clock menu more-arrow no yes mobile

Filed under:

Philadelphia Union Trade Up To First Overall, Select Andre Blake

After giving up some allocation money and the second overall pick in the draft to D.C. United, the Philadelphia Union traded up to the first overall pick and selected goalkeeper Andre Blake from the University of Connecticut.

Eryin Wandel


In a trade with DC United, the Philadelphia Union select first in the SuperDraft and selected GK Andre Blake from the University of Connecticut. At 6-1 and 168lbs, Blake posted 10 shutouts in 2013. (0.75 GAA and 10-3-8 record) He was selected AAC Goalkeeper of the year.

There will be speculation that Blake will be Zac MacMath's replacement and the player wisely has done nothing to fan those flames. "I am going in to compete with another young goalkeeper," Blake told reporters at the Superdraft.

Coincidentally, the Union selected MacMath in the first round of the 2011 Superdraft.. MacMath spent his first year with the Union as a back up keeper learning the professional ropes from former Union goalkeeper Faryd Mondragon.

At this point any speculation on what drafting Blake means for MacMath is just that.  The club's history would point to the fact that they seem comfortable picking the best player available with an eye to the future.


Here is how our own Academy and College expert, Frank Cobbina sees the move:

We should've known the Union would pull something like this.

Earlier this week John Hackworth could hardly keep his cool about how much the team loved Andre Blake.  So despite the fact that the Philadelphia Union already have 2 promising young goalkeepers in their system in starting goalkeeper Zac MacMath and Academy stud Zachary Steffen at Maryland, Hackworth traded allocation money and the second overall pick to beat other clubs to the punch and take the highly touted UConn Generation Adidas goalkeeper.

I've always believed that when it comes to drafting (in any sport), talent should always trump need.  Take the most talented player available instead of the player that fills your biggest need and deal with the pains of trading or benching a capable starter later.  There will always be time to draft someone else or pick up a free agent to fill a particular need before the preseason begins.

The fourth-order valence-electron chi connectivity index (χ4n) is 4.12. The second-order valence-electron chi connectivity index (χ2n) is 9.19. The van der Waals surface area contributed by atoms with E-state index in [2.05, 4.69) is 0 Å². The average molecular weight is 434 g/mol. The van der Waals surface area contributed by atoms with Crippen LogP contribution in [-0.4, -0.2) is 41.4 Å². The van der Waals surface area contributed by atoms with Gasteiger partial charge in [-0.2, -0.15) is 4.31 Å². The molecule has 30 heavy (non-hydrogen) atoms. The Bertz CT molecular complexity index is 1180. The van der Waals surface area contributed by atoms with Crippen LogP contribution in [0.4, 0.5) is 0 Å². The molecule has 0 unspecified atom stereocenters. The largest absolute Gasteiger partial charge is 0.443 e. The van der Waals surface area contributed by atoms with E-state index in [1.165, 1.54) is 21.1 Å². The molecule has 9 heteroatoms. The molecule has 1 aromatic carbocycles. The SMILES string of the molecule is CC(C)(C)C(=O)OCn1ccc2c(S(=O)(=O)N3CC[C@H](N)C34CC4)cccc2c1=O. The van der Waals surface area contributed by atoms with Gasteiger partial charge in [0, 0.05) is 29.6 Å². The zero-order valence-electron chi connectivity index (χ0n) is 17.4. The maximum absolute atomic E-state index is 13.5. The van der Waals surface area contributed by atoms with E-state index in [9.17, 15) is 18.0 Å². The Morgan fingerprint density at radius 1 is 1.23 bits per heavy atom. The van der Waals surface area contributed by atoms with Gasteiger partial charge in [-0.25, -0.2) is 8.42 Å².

As a junior goalkeeper, he recorded 10 clean sheets and won the American Athletic Conference goalkeeper of the year award.  He finished as a semifinalist for the Hermann Trophy, which is given the nation's best college player (Patrick Mullins ended up winning that honor). He won Big East goalkeeper in his first two years at Storrs, Connecticut, and his goals against average for his three years were 0.39, 0.54, and 0.75 respectively.  In his freshman season he notched an astounding nine clean sheets in a row.

Blake has played on Jamaica's U20 and U17, and has been invited to their senior team camps as well.  He's widely seen as national team #1 goalkeeper Donovan Ricketts' eventual successor.

According to most college scouts Andre Blake is the most pro-ready player and most likely to become a perennial MLS All-Star.  The 6'4", 175 pound UConn product is a terrific athlete with great shot-stopping abilities and an acute awareness when the ball is in the air.  He's shown he's adept at organizing his backline and knows how to stay composed in times of adversity.  With his footwork, size, and diving range the fanbase should be comfortable with in penalty kick situations. His only notable weakness is that he still relies on his instincts too much and needs to learn more about the tactical side of the game.   His coach at Connecticut, Ray Reid, has predicted that Blake is destined to be an MLS All-Star and called the 23 year-old Jamaican (he's actually 8 months older than MacMath) "the Lebron James of goalkeepers".  That is some lofty, lofty praise.

The Union will have to find a MLS side in need of a young goalkeeper and need to figure out what to do with Steffen, who has featured on the U-20 USMNT on several occasions.  However, if Blake pans out and becomes a star, those moves will be of little concern to John Hackworth and Nick Sakiewicz.